Where's the beef?
Where’s the argument AKA where’s the beef? When we exaggerate someone’s argument to make it easier to attack we are creating a Stawman fallacy. This is done extensively in the political arena. Nearly every political argument will eventually succumb to the Strawman argument. This is so common place that we often seem them as valid arguments.
It is much easier to exaggerate or completely fabricate a disagreement to present our own position as more reasonable than to face a valid cold logical conclusion. Typically a logical resolution is not always as emotionally charged as a misrepresented argument. If the rebuttal is full of emotion, more than likely you are being duped with a Strawman argument.
The reason these are so popular? It is such a natural human response to want to feel emotionally charged about the things we care deeply about, these fake issues sell a lot of newspapers and win free media time. No matter how erroneous the issue we still fall prey to this faulty logic because our emotions are always at the ready to stir us into action.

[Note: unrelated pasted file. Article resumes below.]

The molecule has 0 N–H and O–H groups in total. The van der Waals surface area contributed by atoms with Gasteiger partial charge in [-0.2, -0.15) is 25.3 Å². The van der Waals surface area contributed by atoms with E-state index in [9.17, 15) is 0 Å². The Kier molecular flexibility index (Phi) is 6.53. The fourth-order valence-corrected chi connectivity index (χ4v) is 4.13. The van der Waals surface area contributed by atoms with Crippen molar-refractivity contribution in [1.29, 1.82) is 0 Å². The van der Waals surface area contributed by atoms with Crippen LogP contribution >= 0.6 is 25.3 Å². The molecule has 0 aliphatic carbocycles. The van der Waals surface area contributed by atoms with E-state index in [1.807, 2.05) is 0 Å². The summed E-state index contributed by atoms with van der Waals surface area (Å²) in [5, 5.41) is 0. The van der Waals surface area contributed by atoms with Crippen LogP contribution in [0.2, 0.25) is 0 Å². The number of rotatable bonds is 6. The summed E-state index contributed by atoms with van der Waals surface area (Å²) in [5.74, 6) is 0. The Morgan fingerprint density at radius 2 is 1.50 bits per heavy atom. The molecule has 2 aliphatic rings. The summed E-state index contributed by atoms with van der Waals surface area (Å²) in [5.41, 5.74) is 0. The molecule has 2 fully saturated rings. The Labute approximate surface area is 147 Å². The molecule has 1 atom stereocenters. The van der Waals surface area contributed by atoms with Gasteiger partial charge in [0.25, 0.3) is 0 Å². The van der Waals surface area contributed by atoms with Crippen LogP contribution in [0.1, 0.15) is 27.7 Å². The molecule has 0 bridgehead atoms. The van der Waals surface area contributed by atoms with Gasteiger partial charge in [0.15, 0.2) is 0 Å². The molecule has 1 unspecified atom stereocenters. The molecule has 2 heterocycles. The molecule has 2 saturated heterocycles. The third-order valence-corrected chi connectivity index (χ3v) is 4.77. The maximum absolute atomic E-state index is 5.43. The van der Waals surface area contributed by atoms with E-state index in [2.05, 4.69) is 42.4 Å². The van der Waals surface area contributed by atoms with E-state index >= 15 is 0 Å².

Here is a classic commercial arguing that all burger restaurants are offering you less beef in their burgers than Wendy’s. I love this commercial and it ranks in my top 10 of all-time favorites with or without the fallacy – who can’t love these little old ladies taking a stand for their beef.
The crux here is that no burger place would ever offer a burger as represented in this commercial or they would not be in business very long. The argument here is that Wendy’s quarter pound hamburger has more beef in the sandwich than any of their competitors. There really is no argument presented other than a made up comparison. A quarter pound hamburger is a quarter pound hamburger and as far as I’m concerned it is the preparation, condiment selection and bun that makes the difference one from the other. Even though this is my all-time favorite commercial I still prefer a Big Mac (no matter how bad it is for me) over the Wendy’s single every time.
You might have noticed that I left out any political arguments. I have done this for a reason – I worry that people won’t pay attention to the logic if I start using emotionally charged political issues as examples.
So the next time you are faced with a wildly passionate argument that doesn’t actually do anything but distort the competition, you must stop and ask yourself where the real beef is. You are most likely facing another common Strawman fallacy designed to sway your opinion while disguising the actual truth.
What examples do you have of the Strawman Fallacy?